The farm-to-fork movement does not pertain to meats and produce exclusively, and it permeates all forms of retail food, including the bakery. Another trend that has begun to walk hand-in-hand with farm-to-fork is artisan bread.

The movements are similar in that they both emphasize the idea of fresh, clean label food. Like the farm-to-fork ideal, artisan bread bakers concern themselves with quality and health rather than that of quantity and the lowest possible cost of production and highest profit margin. That’s not to say that profit is not important, because it is. But if artisan bread sells well due to its ingredient list, profit margin will be there. 


As the bread choices in restaurants have shown through their increase in variety, the American relationship with this historical food, and its role in American diets, continues to evolve. Some retail and wholesale bakeries have driven and continue to drive the movement of offering fresh, baked in-house, artisan breads. 

According to, American menus will continue to feature bread in various styles like never before in 2014. Many restaurants have begun baking their own artisan breads in house, livening up sandwiches and burgers with special loaves, from ciabatta, to challah, to pretzel with options like brisket on brioche and Panini on sundried tomato focaccia.

This trend presents an excellent opportunity for retail bakeries to take advantage of by using their bakery skills to secure wholesale accounts with local restaurants and supermarkets alike. With the growing trend in artisan breads, you can position your bakery to offer restaurants and grocery retailers the artisan breads that the American diner wants to see and eat. This is not only a great source of alternate income, but also a way to get your bakery’s name and product, into the minds of potential customers.

Not Just a Stand Alone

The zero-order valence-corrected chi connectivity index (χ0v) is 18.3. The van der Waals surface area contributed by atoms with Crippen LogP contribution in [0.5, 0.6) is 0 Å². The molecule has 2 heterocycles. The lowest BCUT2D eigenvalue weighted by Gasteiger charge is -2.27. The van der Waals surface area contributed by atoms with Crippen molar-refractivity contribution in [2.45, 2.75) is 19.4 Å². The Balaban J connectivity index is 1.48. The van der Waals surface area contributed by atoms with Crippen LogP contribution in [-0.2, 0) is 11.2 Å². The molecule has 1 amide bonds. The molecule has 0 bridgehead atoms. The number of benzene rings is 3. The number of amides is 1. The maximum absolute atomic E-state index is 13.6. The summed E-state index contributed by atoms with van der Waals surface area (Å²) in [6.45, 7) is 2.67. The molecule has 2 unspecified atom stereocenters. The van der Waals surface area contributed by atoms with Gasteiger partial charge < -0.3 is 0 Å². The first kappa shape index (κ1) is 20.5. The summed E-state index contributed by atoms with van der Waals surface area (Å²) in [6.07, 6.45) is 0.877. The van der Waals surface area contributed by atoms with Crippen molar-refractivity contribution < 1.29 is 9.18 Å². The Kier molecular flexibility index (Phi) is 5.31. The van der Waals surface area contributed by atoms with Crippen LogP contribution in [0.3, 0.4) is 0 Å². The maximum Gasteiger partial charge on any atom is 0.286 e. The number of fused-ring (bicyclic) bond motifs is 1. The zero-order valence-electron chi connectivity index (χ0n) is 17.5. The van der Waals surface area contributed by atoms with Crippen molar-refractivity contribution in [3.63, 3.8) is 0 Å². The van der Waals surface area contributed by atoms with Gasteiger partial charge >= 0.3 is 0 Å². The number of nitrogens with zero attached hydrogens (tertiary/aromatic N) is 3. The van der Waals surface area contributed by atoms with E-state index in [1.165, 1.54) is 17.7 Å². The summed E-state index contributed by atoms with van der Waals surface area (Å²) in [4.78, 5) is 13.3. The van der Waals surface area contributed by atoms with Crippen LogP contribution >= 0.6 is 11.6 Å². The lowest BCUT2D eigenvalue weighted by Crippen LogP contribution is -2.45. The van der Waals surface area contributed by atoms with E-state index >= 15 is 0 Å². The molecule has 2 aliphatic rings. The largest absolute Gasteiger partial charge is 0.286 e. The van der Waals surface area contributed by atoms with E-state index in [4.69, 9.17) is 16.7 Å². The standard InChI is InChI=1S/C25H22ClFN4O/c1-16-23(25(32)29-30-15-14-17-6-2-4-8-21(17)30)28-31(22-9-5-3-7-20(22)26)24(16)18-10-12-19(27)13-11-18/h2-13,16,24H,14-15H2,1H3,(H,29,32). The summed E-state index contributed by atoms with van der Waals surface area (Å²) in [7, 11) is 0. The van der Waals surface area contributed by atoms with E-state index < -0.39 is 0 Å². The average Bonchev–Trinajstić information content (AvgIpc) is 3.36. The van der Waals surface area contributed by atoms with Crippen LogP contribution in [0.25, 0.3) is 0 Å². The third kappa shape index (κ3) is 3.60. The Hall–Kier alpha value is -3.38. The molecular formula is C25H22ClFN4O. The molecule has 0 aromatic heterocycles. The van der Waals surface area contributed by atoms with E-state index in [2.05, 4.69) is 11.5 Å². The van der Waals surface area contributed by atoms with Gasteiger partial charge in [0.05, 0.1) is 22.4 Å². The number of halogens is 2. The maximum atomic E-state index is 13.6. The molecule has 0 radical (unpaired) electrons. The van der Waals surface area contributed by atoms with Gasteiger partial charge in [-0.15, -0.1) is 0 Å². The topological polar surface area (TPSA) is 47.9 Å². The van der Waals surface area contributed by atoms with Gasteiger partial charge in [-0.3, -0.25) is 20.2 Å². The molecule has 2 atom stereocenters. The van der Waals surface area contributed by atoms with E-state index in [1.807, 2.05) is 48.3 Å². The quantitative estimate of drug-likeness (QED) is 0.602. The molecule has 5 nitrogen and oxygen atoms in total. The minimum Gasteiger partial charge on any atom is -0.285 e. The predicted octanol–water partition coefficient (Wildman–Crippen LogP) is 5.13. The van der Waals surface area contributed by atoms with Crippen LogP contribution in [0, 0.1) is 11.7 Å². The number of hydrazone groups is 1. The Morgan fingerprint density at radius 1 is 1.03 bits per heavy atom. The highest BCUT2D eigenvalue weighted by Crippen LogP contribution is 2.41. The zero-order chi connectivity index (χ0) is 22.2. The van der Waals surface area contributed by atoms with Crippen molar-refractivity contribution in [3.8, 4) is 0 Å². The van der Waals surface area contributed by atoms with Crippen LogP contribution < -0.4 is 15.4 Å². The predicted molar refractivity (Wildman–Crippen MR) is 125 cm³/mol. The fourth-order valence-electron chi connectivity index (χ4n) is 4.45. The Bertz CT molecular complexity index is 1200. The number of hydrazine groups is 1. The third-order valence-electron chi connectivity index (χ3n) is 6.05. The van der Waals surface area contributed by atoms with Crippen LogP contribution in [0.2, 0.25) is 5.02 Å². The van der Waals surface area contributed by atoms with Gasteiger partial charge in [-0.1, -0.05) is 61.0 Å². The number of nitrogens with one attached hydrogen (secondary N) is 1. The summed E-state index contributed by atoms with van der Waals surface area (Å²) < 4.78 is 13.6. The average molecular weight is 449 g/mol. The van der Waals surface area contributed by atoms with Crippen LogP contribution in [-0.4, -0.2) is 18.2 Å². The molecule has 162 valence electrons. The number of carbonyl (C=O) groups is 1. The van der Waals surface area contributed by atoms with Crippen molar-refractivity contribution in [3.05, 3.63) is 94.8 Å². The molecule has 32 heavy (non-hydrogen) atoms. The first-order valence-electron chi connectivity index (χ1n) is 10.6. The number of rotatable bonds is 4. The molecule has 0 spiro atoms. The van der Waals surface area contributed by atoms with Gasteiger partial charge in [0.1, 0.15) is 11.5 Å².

Use artisan breads for more than just another single item for sale in the store. Pizza remains, and most likely always will, an American classic and favorite. Today’s baker understands that pizza making and bread baking are almost identical crafts. Pizza and bread make a natural combination and throughout history, pizza makers have started out as bread bakers who upsell their products through the addition of toppings, says John Arena, owner of Metro Pizza in Las Vegas, NV, and professor of History and Culture of Pizza at UNLV.

Of all the popular artisan breads, focaccia lends itself best to an alternative for a traditional pizza crust. Because focaccia and traditional pizza dough share many similarities, making pizza from focaccia is a natural for bakers, and an easy way to sell more bread, more pizza, and generate more revenue. The main difference in the two doughs is that focaccia uses more leavening, giving it a taller rise. This allows focaccia to absorb large amounts of olive oil. This in turn gives focaccia the capability to be the base for a number of non-traditional pizza varieties.

Another great way to integrate focaccia bread into your line up is sandwiches. For focaccia sandwiches, it’s easy. Make any sandwich you might normally make, but use focaccia bread. Italian style sandwiches will probably fit with the focaccia better, but experimentation always has the potential to yield something new or innovative and great. Use focaccia for paninis, grill them or serve them cold.